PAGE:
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“I OWE PARADE AN ENORMOUS DEBT,” SAYS FRANK

The historian and author Professor Frank Bongiorno AM, an Old Paradian acknowledged in the most recent Australia Day Honours, has talked of his incredible fortune in being given the opportunity to pursue his love of history at Parade.

Frank, a final year student of the class of 1986, was awarded an AM in the General Division of the Order of Australia for significant service to tertiary education in the field of history.

Now living in Canberra as Professor of History, as well as Head of the School of History at the Australian National University, Frank modestly conceded “No one could have been more surprised than I was when I learned that I was to be offered an AM”.

“As a historian working in a university I have always been in the fortunate position of spending a lot of my time each year in a profession that also interests me - and has long interested me – very much. To be given an award for doing something you love like that is pretty incredible,” Frank said.

“But I also think that history matters in democracies, so I do see the award – as well as the awards received by other historians - as a recognition of its importance. Societies that don’t nurture good history – whether it’s in schools, universities, libraries, archives, museums, the media or the publishing world – are usually in serious trouble. Unfree societies don’t like careful, factually-based and rational enquiry about the past, any more than they like freedom of the press or policy based on science.”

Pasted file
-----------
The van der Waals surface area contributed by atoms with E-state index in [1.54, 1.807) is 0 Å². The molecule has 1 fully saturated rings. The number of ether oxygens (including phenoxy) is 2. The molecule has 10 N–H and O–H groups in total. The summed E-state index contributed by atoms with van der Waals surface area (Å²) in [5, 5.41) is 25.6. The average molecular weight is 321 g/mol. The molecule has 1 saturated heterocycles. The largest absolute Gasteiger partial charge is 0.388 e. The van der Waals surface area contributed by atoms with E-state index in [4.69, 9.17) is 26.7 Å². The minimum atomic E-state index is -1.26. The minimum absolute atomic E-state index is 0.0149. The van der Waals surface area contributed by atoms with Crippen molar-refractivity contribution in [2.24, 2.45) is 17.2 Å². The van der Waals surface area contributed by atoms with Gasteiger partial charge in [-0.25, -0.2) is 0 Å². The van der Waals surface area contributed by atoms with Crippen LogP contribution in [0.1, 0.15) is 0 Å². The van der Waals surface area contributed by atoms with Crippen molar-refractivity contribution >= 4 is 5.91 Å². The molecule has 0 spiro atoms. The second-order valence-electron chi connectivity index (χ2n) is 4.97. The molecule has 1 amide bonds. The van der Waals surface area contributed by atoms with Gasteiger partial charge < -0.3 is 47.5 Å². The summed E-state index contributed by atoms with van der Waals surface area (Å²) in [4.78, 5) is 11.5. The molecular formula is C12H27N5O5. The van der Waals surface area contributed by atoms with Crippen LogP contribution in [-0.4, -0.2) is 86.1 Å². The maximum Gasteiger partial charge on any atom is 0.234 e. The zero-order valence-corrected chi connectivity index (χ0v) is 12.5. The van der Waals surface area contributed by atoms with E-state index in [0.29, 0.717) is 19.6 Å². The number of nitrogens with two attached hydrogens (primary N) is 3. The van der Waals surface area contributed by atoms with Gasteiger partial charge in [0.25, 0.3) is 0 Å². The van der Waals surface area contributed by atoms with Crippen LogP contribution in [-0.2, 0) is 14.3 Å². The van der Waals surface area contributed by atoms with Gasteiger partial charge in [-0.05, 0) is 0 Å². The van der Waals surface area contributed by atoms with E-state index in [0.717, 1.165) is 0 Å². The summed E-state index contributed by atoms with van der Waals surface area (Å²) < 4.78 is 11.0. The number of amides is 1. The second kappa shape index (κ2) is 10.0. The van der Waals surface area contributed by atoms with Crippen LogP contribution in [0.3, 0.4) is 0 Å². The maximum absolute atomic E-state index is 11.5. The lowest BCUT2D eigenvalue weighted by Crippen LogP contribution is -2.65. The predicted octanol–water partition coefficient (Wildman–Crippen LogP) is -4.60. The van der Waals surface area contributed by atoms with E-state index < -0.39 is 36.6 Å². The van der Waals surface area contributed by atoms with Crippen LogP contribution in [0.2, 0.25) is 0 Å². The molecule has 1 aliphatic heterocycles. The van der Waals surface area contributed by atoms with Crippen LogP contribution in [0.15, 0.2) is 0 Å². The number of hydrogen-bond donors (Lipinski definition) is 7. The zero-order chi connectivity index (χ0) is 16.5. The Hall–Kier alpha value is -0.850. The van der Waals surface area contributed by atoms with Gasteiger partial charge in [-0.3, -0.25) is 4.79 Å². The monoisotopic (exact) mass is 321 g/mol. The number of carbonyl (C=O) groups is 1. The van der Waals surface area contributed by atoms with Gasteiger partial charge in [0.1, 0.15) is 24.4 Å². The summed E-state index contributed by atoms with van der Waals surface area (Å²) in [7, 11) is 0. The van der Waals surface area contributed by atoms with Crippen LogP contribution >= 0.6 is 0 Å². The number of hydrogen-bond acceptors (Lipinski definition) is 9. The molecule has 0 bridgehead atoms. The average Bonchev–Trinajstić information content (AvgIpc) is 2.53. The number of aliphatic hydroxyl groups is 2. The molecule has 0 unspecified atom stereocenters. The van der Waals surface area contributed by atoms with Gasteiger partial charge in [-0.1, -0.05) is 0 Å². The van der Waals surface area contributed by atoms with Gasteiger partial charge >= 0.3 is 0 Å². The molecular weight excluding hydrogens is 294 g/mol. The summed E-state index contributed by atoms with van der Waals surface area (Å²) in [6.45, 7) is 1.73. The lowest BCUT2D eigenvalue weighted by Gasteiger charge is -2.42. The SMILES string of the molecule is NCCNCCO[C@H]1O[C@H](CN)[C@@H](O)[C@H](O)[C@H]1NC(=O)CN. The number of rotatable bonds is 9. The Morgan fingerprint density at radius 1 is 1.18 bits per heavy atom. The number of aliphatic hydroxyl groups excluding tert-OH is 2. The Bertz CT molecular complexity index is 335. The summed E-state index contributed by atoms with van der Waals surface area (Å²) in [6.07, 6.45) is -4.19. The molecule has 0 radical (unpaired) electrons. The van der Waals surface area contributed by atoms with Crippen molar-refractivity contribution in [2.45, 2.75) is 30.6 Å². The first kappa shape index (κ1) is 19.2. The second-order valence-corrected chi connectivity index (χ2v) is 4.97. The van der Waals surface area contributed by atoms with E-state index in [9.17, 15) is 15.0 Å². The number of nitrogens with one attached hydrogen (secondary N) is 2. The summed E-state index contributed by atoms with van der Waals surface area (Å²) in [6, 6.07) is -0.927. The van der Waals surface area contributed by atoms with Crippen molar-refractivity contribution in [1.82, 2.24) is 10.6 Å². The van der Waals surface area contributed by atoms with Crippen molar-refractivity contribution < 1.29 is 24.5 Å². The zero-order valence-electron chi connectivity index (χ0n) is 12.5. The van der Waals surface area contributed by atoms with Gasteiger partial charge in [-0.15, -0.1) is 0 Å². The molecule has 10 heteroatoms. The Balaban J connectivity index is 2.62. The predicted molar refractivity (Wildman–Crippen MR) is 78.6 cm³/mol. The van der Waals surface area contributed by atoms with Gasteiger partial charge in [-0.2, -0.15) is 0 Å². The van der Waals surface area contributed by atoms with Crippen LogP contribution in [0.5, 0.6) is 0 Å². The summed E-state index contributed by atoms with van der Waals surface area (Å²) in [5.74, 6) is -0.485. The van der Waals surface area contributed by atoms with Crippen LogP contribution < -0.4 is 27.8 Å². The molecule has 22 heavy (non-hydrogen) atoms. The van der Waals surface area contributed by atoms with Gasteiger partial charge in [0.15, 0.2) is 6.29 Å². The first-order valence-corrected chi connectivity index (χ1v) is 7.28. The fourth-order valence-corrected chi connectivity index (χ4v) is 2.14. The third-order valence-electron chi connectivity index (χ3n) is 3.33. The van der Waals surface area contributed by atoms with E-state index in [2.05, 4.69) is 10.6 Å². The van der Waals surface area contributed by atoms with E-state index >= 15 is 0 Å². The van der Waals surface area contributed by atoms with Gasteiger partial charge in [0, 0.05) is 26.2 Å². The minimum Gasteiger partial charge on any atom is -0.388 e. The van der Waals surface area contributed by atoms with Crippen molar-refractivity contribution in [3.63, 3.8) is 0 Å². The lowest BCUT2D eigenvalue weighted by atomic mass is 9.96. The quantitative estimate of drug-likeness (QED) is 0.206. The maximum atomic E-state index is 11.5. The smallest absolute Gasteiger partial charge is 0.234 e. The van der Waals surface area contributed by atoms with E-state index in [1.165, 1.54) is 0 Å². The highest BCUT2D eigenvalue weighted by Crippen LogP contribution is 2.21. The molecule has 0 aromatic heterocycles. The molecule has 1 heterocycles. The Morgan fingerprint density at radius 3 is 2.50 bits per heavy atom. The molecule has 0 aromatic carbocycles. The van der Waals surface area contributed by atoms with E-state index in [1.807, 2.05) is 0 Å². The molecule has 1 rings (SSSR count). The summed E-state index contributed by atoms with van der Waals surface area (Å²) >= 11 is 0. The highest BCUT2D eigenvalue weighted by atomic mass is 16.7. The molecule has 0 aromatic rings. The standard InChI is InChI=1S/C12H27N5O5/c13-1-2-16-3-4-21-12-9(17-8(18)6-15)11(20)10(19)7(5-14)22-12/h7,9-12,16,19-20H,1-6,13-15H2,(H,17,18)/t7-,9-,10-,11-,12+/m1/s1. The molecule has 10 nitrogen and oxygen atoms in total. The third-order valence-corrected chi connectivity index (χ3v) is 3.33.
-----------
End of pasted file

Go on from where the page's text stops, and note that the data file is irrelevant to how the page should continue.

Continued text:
Previously an Associate Professor with the School, Frank was formerly a Senior Lecturer at the University of New England in Armadale and at King’s College in London, having completed his studies at both The University of Melbourne and the ANU.

A prolific writer, Frank’s published works are ‘The Sex Lives of Australians: A History’, 2012 (ACT Book of the Year); ‘The Eighties: The Decade That Transformed Australia’, 2015 (ACT Book of the Year); and ‘The People’s Party: Victorian Labor and the Radical Tradition, 1875-1914’, 1996.

In reflecting on his College years, Frank took the opportunity to thank his former teachers and readily declared “I owe Parade an enormous debt”.

“I still marvel that such as school could offer – to give one example – a full year of African-American History in Year 10, as it did when I was there in 1984 with Marjorie Buchanan! I also had the opportunity to study two years of Australian history in Years 11 and 12 with Dorman Hammond, a tremendous grounding for my professional life today,” he said.

“Beyond that, there was a really well-taught program of humanities and social sciences subjects, such as Politics and Legal Studies by John Nicholls, which not only developed the skills I need for what I do, but also taught me about the ethical, literary and emotional dimensions of good scholarship.

“I’ve been incredibly fortunate in my teachers, at Parade and then later at university.”